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Clean Air Act Overview

First Clean Air Act Benefits and Costs Prospective Study - Press Release November 16, 1999

Note: This material is for historical reference.

EPA Press Release from November 16, 1999.

New Report Shows Benefits of 1990 Clean Air Amendments Costs by Four-to-One Margin

The economic value of the public health and environmental benefits that Americans enjoy from the Clean Air Act Amendments of 1990 exceed their costs by a margin of four to one, according to a new EPA study. The report projects that the Clean Air Act Amendments and their associated programs prevent thousands of premature deaths related to air pollution, and millions of asthma attacks as well as a wide range of additional human health and ecological effects.

"This Administration has enacted the most stringent public health and environmental standards ever while creating unprecedented economic growth," said President Bill Clinton. "This report further demonstrates that public health and environmental benefits can be achieved along with economic benefits, and this Administration will continue to work aggressively to protect the air we breathe, the water we drink, and the land on which we live."

Using a sophisticated array of computer models and the latest emissions and cost data, the EPA study shows that in the year 2010 the Amendments of 1990 will prevent 23,000 Americans from dying prematurely, and avert over 1,700,000 incidences of asthma attacks and aggravation of chronic asthma. In addition, in 2010, they will prevent 67,000 incidences of chronic and acute bronchitis, 91,000 occurrences of shortness of breath, 4,100,000 lost work days, and 31,000,000 days in which Americans would have had to restrict activity due to air pollution related illness. Plus, 22,000 respiratory-related hospital admissions would be averted, as well as 42,000 cardiovascular (heart and blood) hospital admissions, and 4,800 emergency room visits for asthma.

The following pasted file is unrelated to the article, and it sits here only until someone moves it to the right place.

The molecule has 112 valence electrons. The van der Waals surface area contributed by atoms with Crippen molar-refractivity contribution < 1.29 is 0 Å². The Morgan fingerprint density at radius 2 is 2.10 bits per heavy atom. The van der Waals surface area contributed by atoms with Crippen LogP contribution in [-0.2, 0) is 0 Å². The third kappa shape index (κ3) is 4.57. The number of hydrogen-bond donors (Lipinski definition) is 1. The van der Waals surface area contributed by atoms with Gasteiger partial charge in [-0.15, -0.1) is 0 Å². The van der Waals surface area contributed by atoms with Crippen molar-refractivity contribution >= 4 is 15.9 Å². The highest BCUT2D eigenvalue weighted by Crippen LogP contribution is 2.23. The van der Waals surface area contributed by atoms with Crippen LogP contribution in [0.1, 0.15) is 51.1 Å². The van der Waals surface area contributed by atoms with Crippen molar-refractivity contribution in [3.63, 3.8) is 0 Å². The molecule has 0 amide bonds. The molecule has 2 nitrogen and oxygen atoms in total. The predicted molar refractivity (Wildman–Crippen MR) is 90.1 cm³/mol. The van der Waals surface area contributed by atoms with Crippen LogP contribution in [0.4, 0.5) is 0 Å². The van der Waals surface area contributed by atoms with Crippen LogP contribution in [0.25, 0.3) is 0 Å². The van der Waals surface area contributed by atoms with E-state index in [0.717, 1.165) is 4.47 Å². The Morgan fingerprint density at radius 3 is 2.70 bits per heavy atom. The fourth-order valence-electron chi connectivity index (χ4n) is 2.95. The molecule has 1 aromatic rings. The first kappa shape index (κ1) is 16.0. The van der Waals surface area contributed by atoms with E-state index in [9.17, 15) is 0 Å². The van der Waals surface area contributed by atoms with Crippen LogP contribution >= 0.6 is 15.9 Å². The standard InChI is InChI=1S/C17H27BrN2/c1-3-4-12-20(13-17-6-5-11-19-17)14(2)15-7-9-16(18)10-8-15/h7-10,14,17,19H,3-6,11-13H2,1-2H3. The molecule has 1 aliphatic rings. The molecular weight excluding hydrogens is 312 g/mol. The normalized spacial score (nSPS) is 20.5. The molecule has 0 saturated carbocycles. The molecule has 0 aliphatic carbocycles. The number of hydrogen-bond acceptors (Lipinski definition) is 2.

The report, the most comprehensive and extensive assessment of the 1990 Clean Air Act Amendments ever conducted, was the subject of extensive peer review during which independent panels of distinguished economists, scientists, and public health experts provided in-depth assessment and advice throughout the study's design, implementation, and documentation.

For those health and ecological benefits which could be quantified and converted to dollar values, EPA's best estimate is that in 2010 the benefits of Clean Air Act programs will total about $110 billion. This estimate represents the value of avoiding increases in illness and premature death which would have prevailed without


the clean air standards and provisions required by the Amendments. By contrast, the detailed cost analysis conducted for this new study indicates that the costs of achieving these health and ecological benefits are likely to be only about $27 billion, a fraction of the economic value of the benefits.

Today's report notes that beyond the quantified human health benefits, there are a wide range of additional human health and environmental benefits which scientists and economists cannot yet quantify and express in dollar terms. These include the control of cancer-causing air toxics as well as benefits to crops and ecosystems of reducing pollutants such as ozone and particulate matter.

The study released today is the second in a series of EPA cost/benefit Reports to Congress examining the effects of the Clean Air Act on the U.S. economy, public health, and the environment. The first study, a retrospective assessment released in October 1997, found that the benefits of 1970 to 1990 clean air programs greatly exceeded costs.

Today's prospective study is issued under Section 812 of the Clean Air Act Amendments, a provision requiring that EPA periodically assess the effect of the Clean Air Act on the public health, economy, and environment of the country. The report, "The Benefits and Costs of the Clean Air Act Amendments of 1990," will be available on the Internet at: